Then came the Nintendo Wii, which marked a critical inflection point in the industry. When the Wii was released in 2006, it was widely panned by pundits who viewed the Sony and Microsoft consoles as the true catalysts for the golden age of gaming - How would the Wii compete, with its underpowered graphical performance? Well, not only did it compete, but for a period of four years it dominated the business, dwarfing the sales of the next generation Xbox 360 and PlayStation 3 consoles. Nintendo had a profound and contrarian insight, one that challenged the enduring assumption that graphical horsepower was the driving force of industry growth. Nintendo's view was that more important than what the user saw was their ability to easily interact with the game. They did it by eschewing a complex game controller and replacing it with a simple wand that was as intuitive and engaging as a child's first toy. The reaction of the marketplace was immediate and conclusive. People flocked to the Wii, and the demographic profile of its users far more closely mapped to other forms of mass media than the youthful male profile of console users. Eventually the Wii ran out of gas as its innovative controller and mass-market game content were insufficient to overcome its single-purpose hardware and its closed ecosystem.

Fast-forward six years, and the glimpse that Nintendo provided the industry of what consumers need and want has evolved into a real opportunity. Playing high-quality games no longer requires an expensive, limited-purpose electronics device tethered to your television set. Throughout the day we now have access to amazing gaming hardware and the inputs for each of these devices (e.g., your mouse or your finger) are as simple as the Wii wand.

More and more games are being delivered free-to-play so consumers can try them before deciding to invest in them. Fast downloads via browsers or app stores make nearly instantaneous the time between deciding to try a game and playing it for the first time. The user experience and user interface are now designed to be frictionless, intuitive, and friendly. Games that were primarily created as fire-and-forget products have evolved into 24/7 services where data provides the ability for constant iteration and improvement.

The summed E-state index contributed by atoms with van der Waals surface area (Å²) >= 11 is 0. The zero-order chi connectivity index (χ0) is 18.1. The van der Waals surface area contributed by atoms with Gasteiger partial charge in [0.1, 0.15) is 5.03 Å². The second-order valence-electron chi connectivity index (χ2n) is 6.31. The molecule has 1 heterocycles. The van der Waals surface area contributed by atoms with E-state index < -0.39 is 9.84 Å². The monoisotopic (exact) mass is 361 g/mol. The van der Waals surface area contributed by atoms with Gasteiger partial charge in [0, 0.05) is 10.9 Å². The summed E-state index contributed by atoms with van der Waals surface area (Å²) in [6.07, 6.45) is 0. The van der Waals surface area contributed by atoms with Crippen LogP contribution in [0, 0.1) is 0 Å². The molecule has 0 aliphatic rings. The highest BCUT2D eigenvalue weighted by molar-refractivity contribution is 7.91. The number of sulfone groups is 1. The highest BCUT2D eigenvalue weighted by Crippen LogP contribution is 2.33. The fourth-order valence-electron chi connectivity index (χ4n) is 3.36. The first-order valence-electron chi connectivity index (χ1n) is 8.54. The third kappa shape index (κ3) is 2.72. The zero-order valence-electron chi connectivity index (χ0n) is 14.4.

The net result is that for the first time, games are being released that will have a chance to be played and loved by abillion (with a B) or more users during their lifetime.

This massive audience potential is going to further fuel the disruption of the traditional packaged-goods game business. The NPD Group's annual gaming report underscores this point, showing the retail game software business in North America declining in 2011 for the third year in a row. That disruption is only going to accelerate as free-to-play game developers begin to focus on delivering better games that will allow them to build their audiences based more on intrinsic enjoyment and organic word of mouth than forced social and virality mechanics (e.g., to advance you must spam your friends).

The challenge for the digital game industry shifts from growing the size of the addressable audience to creating entertainment experiences that are as memorable and beloved as our favorite films, novels, television shows, or songs.

Mark my words: This is a challenge that will soon be met.

The opportunity to create experiences that touch billions of people will inspire a wave of high-quality games that combine the immersive, engaging ingredients that drove the adoption of game consoles in the '90s and early 2000s with the understanding that in today's media market, it is the consumer who calls the shots. No longer will the argument of whether games are a true mass-market medium be based around dollars spent, but rather in lives touched.